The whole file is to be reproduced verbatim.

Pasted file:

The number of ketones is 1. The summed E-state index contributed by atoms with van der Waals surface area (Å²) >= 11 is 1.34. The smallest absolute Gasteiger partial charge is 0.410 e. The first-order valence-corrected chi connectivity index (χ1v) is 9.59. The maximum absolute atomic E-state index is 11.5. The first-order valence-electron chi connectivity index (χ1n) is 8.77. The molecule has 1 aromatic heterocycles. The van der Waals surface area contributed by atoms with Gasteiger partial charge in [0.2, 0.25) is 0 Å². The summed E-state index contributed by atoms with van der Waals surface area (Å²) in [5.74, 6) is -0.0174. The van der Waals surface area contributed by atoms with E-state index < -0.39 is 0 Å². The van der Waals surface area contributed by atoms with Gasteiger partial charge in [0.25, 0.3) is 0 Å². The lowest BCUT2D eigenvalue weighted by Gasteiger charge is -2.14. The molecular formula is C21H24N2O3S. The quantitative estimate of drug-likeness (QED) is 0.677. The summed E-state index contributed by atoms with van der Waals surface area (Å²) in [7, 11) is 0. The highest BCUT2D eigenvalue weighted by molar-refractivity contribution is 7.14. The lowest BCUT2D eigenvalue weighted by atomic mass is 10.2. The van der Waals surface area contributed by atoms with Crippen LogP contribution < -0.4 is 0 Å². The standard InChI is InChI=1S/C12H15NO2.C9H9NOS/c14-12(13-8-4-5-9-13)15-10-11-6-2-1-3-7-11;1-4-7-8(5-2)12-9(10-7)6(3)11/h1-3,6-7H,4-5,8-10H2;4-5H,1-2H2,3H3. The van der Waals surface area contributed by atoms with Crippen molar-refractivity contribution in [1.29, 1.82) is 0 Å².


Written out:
The number of ketones is 1. The summed E-state index contributed by atoms with van der Waals surface area (Å²) >= 11 is 1.34. The smallest absolute Gasteiger partial charge is 0.410 e. The first-order valence-corrected chi connectivity index (χ1v) is 9.59. The maximum absolute atomic E-state index is 11.5. The first-order valence-electron chi connectivity index (χ1n) is 8.77. The molecule has 1 aromatic heterocycles. The van der Waals surface area contributed by atoms with Gasteiger partial charge in [0.2, 0.25) is 0 Å². The summed E-state index contributed by atoms with van der Waals surface area (Å²) in [5.74, 6) is -0.0174. The van der Waals surface area contributed by atoms with E-state index < -0.39 is 0 Å². The van der Waals surface area contributed by atoms with Gasteiger partial charge in [0.25, 0.3) is 0 Å². The lowest BCUT2D eigenvalue weighted by Gasteiger charge is -2.14. The molecular formula is C21H24N2O3S. The quantitative estimate of drug-likeness (QED) is 0.677. The summed E-state index contributed by atoms with van der Waals surface area (Å²) in [7, 11) is 0. The highest BCUT2D eigenvalue weighted by molar-refractivity contribution is 7.14. The lowest BCUT2D eigenvalue weighted by atomic mass is 10.2. The van der Waals surface area contributed by atoms with Crippen LogP contribution < -0.4 is 0 Å². The standard InChI is InChI=1S/C12H15NO2.C9H9NOS/c14-12(13-8-4-5-9-13)15-10-11-6-2-1-3-7-11;1-4-7-8(5-2)12-9(10-7)6(3)11/h1-3,6-7H,4-5,8-10H2;4-5H,1-2H2,3H3. The van der Waals surface area contributed by atoms with Crippen molar-refractivity contribution in [1.29, 1.82) is 0 Å².